'It was the women who stayed' by Sr. Christine Schenk

During Holy Week, we are told Jesus was abandoned by everyone. But was he? Sister Christine takes a look at the women who did not leave Jesus' side through passion, crucifixion, death, burial and resurrection. He had welcomed Mary Magdalene, Joanna, Susanna and "many others" into his discipleship. "His prophetic inclusion of married and single women and his special compassion for widows and the landless poor were part and parcel of his fidelity to Israel's God who, throughout history, upheld the lowly," Sister Christine wrote.

Easter

Called to widen our tents by Sr. Dorothy Fernandes

Jesus' way of life was to extend a welcome to all, regardless of background. But perhaps we have become too caught up in rituals, calling that spirituality, Sister Dorothy wrote. "Spirituality is about communion, about throwing one's lot on the Word that sustains and nourishes us," she said. "Often in my experience with people, it is this that people are seeking." Can religious across the globe walk the talk and be the leaven in the dough, the lamp in the darkness?

Iraqi refugees Sabhan Jinan Maqadas Hasso and Lina Safaa Najeeb Alkes Asahq and their three children in the Al-Hashni neighborhood of Amman, Jordan. Out of necessity, they said, Easter was to be simple in 2016. (GSR photo / Chris Herlinger)

Easter message echoes poignantly true for Iraqi, Syrian refugees by Chris Herlinger

Easter takes on a different meaning when you've left everything behind because of conflict. Instead of the usual rejoicing, Easter becomes "perhaps more about recovery from the trauma of war, fear and flight," Chris wrote last year after visiting refugees in Lebanon and Jordan. Still, even though the refugees could not celebrate Easter like they usually would, with a big meal, they gave thanks for each other and life amid the upheaval and ruin of war. "We can live Easter in our hearts," one refugee told Chris. "There are no limits in our hearts. Attending Easter Mass, that will be Easter. We will thank God for everything this Easter."

Dear God, please send me a crisis by Sr. Kathryn James Hermes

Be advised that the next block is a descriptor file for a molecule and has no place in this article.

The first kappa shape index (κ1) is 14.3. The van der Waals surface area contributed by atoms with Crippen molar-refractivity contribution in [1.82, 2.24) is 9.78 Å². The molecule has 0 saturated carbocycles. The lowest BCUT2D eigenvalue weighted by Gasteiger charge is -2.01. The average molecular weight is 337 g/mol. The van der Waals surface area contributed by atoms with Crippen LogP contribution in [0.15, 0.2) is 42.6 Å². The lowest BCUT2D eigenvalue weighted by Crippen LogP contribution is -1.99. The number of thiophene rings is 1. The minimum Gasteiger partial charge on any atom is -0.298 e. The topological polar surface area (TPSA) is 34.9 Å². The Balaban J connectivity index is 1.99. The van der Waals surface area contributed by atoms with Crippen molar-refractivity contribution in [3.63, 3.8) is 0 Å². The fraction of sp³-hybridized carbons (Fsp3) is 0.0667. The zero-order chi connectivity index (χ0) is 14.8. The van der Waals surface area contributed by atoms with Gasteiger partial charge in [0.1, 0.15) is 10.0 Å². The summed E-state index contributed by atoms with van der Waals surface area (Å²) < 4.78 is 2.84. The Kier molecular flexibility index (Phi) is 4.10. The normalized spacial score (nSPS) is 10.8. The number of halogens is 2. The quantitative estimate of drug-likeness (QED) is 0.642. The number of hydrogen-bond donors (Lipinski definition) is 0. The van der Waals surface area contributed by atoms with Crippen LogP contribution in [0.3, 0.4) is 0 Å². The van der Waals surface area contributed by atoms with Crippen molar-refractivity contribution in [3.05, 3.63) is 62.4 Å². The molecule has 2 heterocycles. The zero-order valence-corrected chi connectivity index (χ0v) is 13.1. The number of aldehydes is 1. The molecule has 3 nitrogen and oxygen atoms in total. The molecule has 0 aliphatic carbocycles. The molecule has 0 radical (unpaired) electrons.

Everyone knows what happens after the disciples find the stone rolled away at Jesus' tomb. But Sister Kathryn focuses on the disciples on the road to Emmaus. The risen Jesus stops them to ask what's wrong, even though he more than anyone knows. But Jesus let the disciples talk, explaining how they felt, then showed them what God was doing in the midst of the crisis, which wasn't a crisis after all. When you find yourself in crisis, Sister Kathryn wrote, "you might allow Jesus to gently meet you in the same way."

Sr. Susan Francois, left, and Sr. Camillus Elliot, both Sisters of St. Joseph of Peace, enjoy a visit from the Easter Bunny at St. Mary-on-the-Lake, the regional center of the Sisters of St. Joseph of Peace in Bellevue, Washington. (Provided photo)

Help wanted: Easter people by Sr. Susan Rose Francois

"We live in a world crying out for the joy, hope and peace of Easter," Sister Susan wrote. We celebrate Easter in climates of suffering and conflict, she said, and it's up to us to be Easter people in that world. It might seem hard to find joy in the midst of sorrow, but hope, joy and peace can manifest in surprising ways. "We must be creators of hope in our families, communities, and within our own hearts," she wrote. "God works through our hope, filling the chasms and bridging the divides."

[Pam Hackenmiller is managing editor of Global Sisters Report. Her email address is phackenmiller@ncronline.org.]

Enhance your Holy Week and the Easter season by visiting the free Celebration 'Lenten / Easter' page.